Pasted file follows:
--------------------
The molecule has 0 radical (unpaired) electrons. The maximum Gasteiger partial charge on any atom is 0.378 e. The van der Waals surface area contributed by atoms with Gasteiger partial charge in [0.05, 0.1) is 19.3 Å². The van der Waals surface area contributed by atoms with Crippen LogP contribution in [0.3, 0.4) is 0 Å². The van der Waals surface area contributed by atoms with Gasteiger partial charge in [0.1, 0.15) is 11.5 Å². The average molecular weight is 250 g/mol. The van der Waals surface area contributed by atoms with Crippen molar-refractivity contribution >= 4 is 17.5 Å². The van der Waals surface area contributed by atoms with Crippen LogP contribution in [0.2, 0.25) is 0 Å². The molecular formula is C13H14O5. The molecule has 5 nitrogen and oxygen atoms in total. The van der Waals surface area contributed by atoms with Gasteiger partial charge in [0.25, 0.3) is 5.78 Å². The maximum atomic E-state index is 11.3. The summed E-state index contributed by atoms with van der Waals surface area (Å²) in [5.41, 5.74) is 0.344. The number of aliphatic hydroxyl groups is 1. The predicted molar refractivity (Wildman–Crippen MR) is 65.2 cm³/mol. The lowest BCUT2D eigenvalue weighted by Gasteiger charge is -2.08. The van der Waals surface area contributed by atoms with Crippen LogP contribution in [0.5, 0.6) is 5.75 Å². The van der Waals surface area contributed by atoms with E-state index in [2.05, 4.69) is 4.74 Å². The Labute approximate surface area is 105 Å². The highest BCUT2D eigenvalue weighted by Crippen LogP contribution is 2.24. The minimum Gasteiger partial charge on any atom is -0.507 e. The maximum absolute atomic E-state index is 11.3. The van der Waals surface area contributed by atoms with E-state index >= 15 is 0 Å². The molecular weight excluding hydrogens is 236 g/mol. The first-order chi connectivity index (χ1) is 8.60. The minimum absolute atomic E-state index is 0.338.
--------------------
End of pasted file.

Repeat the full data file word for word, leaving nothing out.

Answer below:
The molecule has 0 radical (unpaired) electrons. The maximum Gasteiger partial charge on any atom is 0.378 e. The van der Waals surface area contributed by atoms with Gasteiger partial charge in [0.05, 0.1) is 19.3 Å². The van der Waals surface area contributed by atoms with Crippen LogP contribution in [0.3, 0.4) is 0 Å². The van der Waals surface area contributed by atoms with Gasteiger partial charge in [0.1, 0.15) is 11.5 Å². The average molecular weight is 250 g/mol. The van der Waals surface area contributed by atoms with Crippen molar-refractivity contribution >= 4 is 17.5 Å². The van der Waals surface area contributed by atoms with Crippen LogP contribution in [0.2, 0.25) is 0 Å². The molecular formula is C13H14O5. The molecule has 5 nitrogen and oxygen atoms in total. The van der Waals surface area contributed by atoms with Gasteiger partial charge in [0.25, 0.3) is 5.78 Å². The maximum atomic E-state index is 11.3. The summed E-state index contributed by atoms with van der Waals surface area (Å²) in [5.41, 5.74) is 0.344. The number of aliphatic hydroxyl groups is 1. The predicted molar refractivity (Wildman–Crippen MR) is 65.2 cm³/mol. The lowest BCUT2D eigenvalue weighted by Gasteiger charge is -2.08. The van der Waals surface area contributed by atoms with Crippen LogP contribution in [0.5, 0.6) is 5.75 Å². The van der Waals surface area contributed by atoms with E-state index in [2.05, 4.69) is 4.74 Å². The Labute approximate surface area is 105 Å². The highest BCUT2D eigenvalue weighted by Crippen LogP contribution is 2.24. The minimum Gasteiger partial charge on any atom is -0.507 e. The maximum absolute atomic E-state index is 11.3. The van der Waals surface area contributed by atoms with E-state index >= 15 is 0 Å². The molecular weight excluding hydrogens is 236 g/mol. The first-order chi connectivity index (χ1) is 8.60. The minimum absolute atomic E-state index is 0.338.